By GUY WILLIAMS
AS QUEENSTOWN’S tourism behemoths once again line up to claim the government’s wage
subsidy, pressure’s mounting on one company in particular to pay back what it received from the scheme last year.
As reported in Mountain Scene’s sister newspaper the Otago Daily Times last month,
Skyline Enterprises shareholders John Hilhorst and Cath Gilmour have tabled a share
holders motion to its annual meeting next Friday to pay back the $7.9 million wage subsidy it took last year.
The couple say it’s a ‘‘moral question’’ for the company, which recorded a $56.7m net profit after tax in the last financial year.
Their stance is backed by Wellington academic and writer Max Rashbrooke, who tells Scene the purpose of the wage subsidy scheme is to ‘‘tide over companies that otherwise are not going to survive’’.
‘‘A chunk of this company’s revenues have come directly from a government support payment that was supposed to ward off disaster, not fatten what’s ultimately a ‘healthy
bank account’,’’ Rashbrooke says.
‘‘So I think the moral situation is very clear — the firm should repay the wage subsidy before any payments to shareholders.’’
That argument especially applies to large companies, which have access to lending facilities and assets they can borrow against.
Mounting pressure to return 2020 subsidy
He says he doesn’t have a problem with companies applying for the wage subsidy if they meet the criteria, because they’re dealing with uncertainty during a pandemic.
However, he thinks the government needs to add a condition that if a company makes a full-year profit, the government’s ‘‘at the head of the queue’’ before share holders.
Long-time Queenstown hospitality operator Doug Champion says he admires Gilmour and Hilhorst for having the courage to speak out.
Champion, who says he weathered two major global financial crises without any government support, says if Skyline returns the money, it can be redistributed to the many smaller operators ‘‘who are actually losing their businesses’’.
‘‘The government’s been really quick to get it out, but unfortunately they haven’t put enough fishhooks in there to say that if you’ve made a profit, you’ve got to pay it back.’’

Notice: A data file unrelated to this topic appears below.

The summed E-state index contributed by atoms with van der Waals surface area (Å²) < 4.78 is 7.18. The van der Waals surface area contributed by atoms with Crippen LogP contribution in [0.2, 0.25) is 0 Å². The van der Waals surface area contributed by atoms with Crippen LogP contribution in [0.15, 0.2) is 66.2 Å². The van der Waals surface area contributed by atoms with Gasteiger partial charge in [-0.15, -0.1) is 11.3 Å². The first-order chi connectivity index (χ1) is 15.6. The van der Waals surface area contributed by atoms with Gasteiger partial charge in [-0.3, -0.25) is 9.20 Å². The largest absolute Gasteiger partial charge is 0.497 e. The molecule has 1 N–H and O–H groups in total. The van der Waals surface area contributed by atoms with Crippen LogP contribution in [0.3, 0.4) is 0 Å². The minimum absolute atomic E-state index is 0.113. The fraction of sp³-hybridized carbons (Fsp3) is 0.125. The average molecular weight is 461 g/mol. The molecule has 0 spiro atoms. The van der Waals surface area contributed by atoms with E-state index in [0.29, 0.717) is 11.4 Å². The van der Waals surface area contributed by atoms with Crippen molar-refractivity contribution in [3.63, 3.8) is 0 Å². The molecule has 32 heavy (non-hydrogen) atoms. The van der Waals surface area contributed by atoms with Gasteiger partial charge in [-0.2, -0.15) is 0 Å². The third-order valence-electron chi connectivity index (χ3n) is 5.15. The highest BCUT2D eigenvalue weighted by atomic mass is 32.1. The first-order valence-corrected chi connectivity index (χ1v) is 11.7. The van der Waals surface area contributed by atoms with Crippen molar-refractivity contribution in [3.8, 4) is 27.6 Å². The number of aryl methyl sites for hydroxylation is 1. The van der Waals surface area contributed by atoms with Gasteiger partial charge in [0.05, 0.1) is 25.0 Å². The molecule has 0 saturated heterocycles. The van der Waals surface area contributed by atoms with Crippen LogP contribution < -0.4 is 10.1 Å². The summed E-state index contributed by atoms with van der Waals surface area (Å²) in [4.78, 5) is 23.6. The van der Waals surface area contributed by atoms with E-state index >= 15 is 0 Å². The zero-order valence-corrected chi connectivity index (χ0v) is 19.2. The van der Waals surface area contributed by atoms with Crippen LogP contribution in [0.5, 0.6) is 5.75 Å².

Gilmour tells Scene the motion boils down to a ‘‘moral question of is it the right thing to do when you look at New Zealand Inc?’’
There are many businesses, in tougher positions than Skyline’s, whose owners have had to mortgage their home, she points out.
She and Hilhorst have had calls of support from Skyline shareholders throughout the country, as well as locals, but she’s not optimistic the motion will be seriously considered.
‘‘But it’s feeding a good community conversation that we needed to have.’’
Skyline chairwoman Jan Hunt couldn’t be reached for comment yesterday, but in a letter to shareholders last month, said the company’s board didn’t support the motion.
The company has to ‘‘keep adequate cash reserves to cover wider costs associated with maintaining the business’’, Hunt wrote.
‘‘A simple review of our direct tourism segments demonstrates that these were barely profitable in the last financial year.
‘‘We cannot let Covid-19 waylay our capital replacement and growth projects, as we must be ready and able to deliver high-quality products to consumers when they return.’’
Skyline also received $500,000 last August for its Queenstown luge operation from
the government’s strategic tourism assets protection programme.
Another Queenstown-based company, AJ Hackett Bungy New Zealand, has claimed $290,616 from the latest wage subsidy round to date, for operations across NZ.
Last June, the company received a controversial $5.1 million grant from the government’s strategic tourism assets protection programme, and a loan offer matching that amount, for its sites in Queenstown, Taupō and Auckland.
It also received more than $2m from the subsidy scheme up till the latest lockdown.
Bungy co-founder and managing director Henry van Asch turned down Mountain Scene’s request for comment.
Some of the big August wage subsidy receivers
Millbrook Country Club: $283,888
Fergburger, Mrs Ferg, Fergbaker and Ferg Foods: $237,590
Queenstown Bungy Ltd (AJ Hackett): $233,016
Real Journeys: $231,796
Skyline Enterprises: $189,570
Eichardt’s Hotel: $155,262
Good Group Ltd: $152,390
St Moritz Management Ltd: $138,462
Republic Hospitality Ltd (Ballarat Trading Co, Winnies, etc): $127,170